Kyoto global warming pact takes effect
KYOTO, Japan - The Kyoto global warming pact went into force Wednesday, seven years after it was negotiated, imposing limits on emissions of carbon dioxide and other gases scientists blame for rising world temperatures, melting glaciers and rising oceans.
The United States, the world's largest emitter of such gases, has refused to ratify the agreement, saying it would harm the economy.
"We have been calling on the United States to join. But the country that is the world's biggest emitter has not joined yet, and that is regrettable," Japan's top government spokesman, Chief Cabinet Secretary Hiroyuki Hosoda, told reporters.
Environmental officials, gathered in the convention hall where the accord was adopted, hailed the protocol as a historic first step in the battle against global warming and urged the world to further strengthen safeguards against greenhouse gases.
"Today is a day of celebration and also a day to renew our resolve ... to combat global warming," said Hiroshi Ohki, former Japanese environment minister and president of the conference that negotiated the protocol.
Australia, the only other developed nation besides the United States not to join, defended that decision, with Environment Minister Ian Campbell saying the country was nonetheless on track to cut emissions by 30 percent.
"Until such time as the major polluters of the world including the United States and China are made part of the Kyoto regime, it is next to useless and indeed harmful for a country such as Australia to sign up," Australian Prime Minister John Howard said in Canberra.
The Kyoto agreement was delayed by the requirement that countries accounting for 55 percent of the world's emissions must ratify it. That goal was reached last year — nearly seven years after the pact was negotiated — with Russia's approval.
In Japan, a tireless supporter of the pact, the enactment was being met with a mixture of pride and worry that the world's second-largest economy is unprepared to meet its emissions reduction targets.
Japan planned to celebrate the enactment Wednesday at the convention hall where the accord was negotiated in December 1997, with speeches and a panel discussion among environmental experts and activists.
U.N. Secretary-General Kofi Annan planned to send a message. The Kyoto pact is an adjunct to the 1992 U.N. treaty on climate change.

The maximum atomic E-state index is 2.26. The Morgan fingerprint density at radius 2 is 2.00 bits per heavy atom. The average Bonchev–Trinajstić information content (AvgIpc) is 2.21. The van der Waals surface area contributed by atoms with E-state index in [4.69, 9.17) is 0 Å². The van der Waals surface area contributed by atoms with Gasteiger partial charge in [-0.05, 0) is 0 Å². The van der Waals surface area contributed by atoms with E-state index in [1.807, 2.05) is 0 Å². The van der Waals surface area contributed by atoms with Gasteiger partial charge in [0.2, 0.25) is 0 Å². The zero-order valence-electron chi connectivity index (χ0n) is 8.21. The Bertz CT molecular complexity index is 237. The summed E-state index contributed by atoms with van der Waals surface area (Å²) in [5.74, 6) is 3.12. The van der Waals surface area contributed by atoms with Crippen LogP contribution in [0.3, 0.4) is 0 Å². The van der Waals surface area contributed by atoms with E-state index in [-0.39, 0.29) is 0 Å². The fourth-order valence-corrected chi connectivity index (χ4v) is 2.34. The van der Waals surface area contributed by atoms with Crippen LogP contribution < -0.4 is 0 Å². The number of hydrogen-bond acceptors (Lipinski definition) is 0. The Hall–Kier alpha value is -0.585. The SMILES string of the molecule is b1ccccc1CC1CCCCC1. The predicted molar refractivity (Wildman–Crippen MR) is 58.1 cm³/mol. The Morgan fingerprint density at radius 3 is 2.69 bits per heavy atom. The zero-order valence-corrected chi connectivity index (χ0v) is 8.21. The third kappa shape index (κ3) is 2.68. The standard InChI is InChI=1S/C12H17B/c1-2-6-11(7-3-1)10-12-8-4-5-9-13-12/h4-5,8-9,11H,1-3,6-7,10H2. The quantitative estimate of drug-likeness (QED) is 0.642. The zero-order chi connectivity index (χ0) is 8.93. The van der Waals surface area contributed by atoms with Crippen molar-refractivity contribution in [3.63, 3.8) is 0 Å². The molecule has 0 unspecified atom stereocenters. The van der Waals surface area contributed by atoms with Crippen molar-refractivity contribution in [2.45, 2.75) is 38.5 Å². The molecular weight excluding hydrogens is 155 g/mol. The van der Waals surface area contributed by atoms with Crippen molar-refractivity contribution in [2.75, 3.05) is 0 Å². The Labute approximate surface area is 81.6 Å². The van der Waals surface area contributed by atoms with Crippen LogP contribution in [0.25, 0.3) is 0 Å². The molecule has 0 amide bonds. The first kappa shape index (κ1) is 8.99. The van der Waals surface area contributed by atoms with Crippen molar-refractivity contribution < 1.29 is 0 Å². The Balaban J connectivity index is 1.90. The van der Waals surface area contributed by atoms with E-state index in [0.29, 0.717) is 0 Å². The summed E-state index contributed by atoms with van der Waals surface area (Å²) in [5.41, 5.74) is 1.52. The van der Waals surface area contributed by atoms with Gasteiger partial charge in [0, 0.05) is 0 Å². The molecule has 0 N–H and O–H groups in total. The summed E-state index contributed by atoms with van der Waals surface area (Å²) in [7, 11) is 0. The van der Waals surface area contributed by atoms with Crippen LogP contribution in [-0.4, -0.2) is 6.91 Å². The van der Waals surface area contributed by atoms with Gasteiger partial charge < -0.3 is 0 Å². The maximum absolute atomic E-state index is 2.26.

The Kyoto targets vary by region: The European Union is committed to cutting emissions to 8 percent below 1990 levels by 2012; the United States agreed to a 7 percent reduction before President Bush denounced the pact in 2001.
That proposal was opposed by the U.S. Senate so adamantly that the protocol was never submitted for ratification by then-President Bill Clinton. Bush then pulled the United States out of the pact in March 2001, less than three months after taking office, saying the Kyoto pact would have cost far too much and exacerbated an already bothersome energy problem for the world's largest consumer of energy from fossil fuels such as coal and petroleum.
White House spokesman Scott McClellan said Tuesday that "we are still learning" about the science of climate change. In the meantime, McClellan said, "We have made an unprecedented commitment to reduce the growth of greenhouse gas emissions in a way that continues to grow our economy."
The Bush administration's stance has since drawn fire from environmental experts, who say it is ignoring scientific consensus about global warming, and that government reports have been censoring views not in line with its politics.
Japan is struggling to find ways to meet its obligations. A report this month by the Ministry of Economy, Trade and Industry showed that 11 of 30 top Japanese industries — steel and power among them — risked failing to reach targets unless they take drastic steps.
Officials made solemn pledges Tuesday to fulfill Japan's treaty requirement to cut emissions of carbon dioxide and other gases by 6 percent below 1990 levels by 2012.
The Cabinet will draw up concrete plans by May, Environment Minister Yuriko Koike said.
Some officials are pondering a "carbon tax" to punish polluters — a move opposed by business — while others favor expansion of nuclear power and promotion of energy-saving technologies.
Japan also has been especially active in carbon trading — a system under which governments have allocated carbon dioxide quotas to industrial facilities. Those which emit less gas can sell the "credit" to other companies who emit too much.
Makoto Katagiri, whose Natsource Japan is acting as a credit broker between Japanese and foreign companies, estimated in a study for the World Bank (news - web sites) that Japan bought 41 percent of the carbon credits on the international market last year.
"From this figure, you can imagine how serious the Japanese companies (are)," Katagiri said.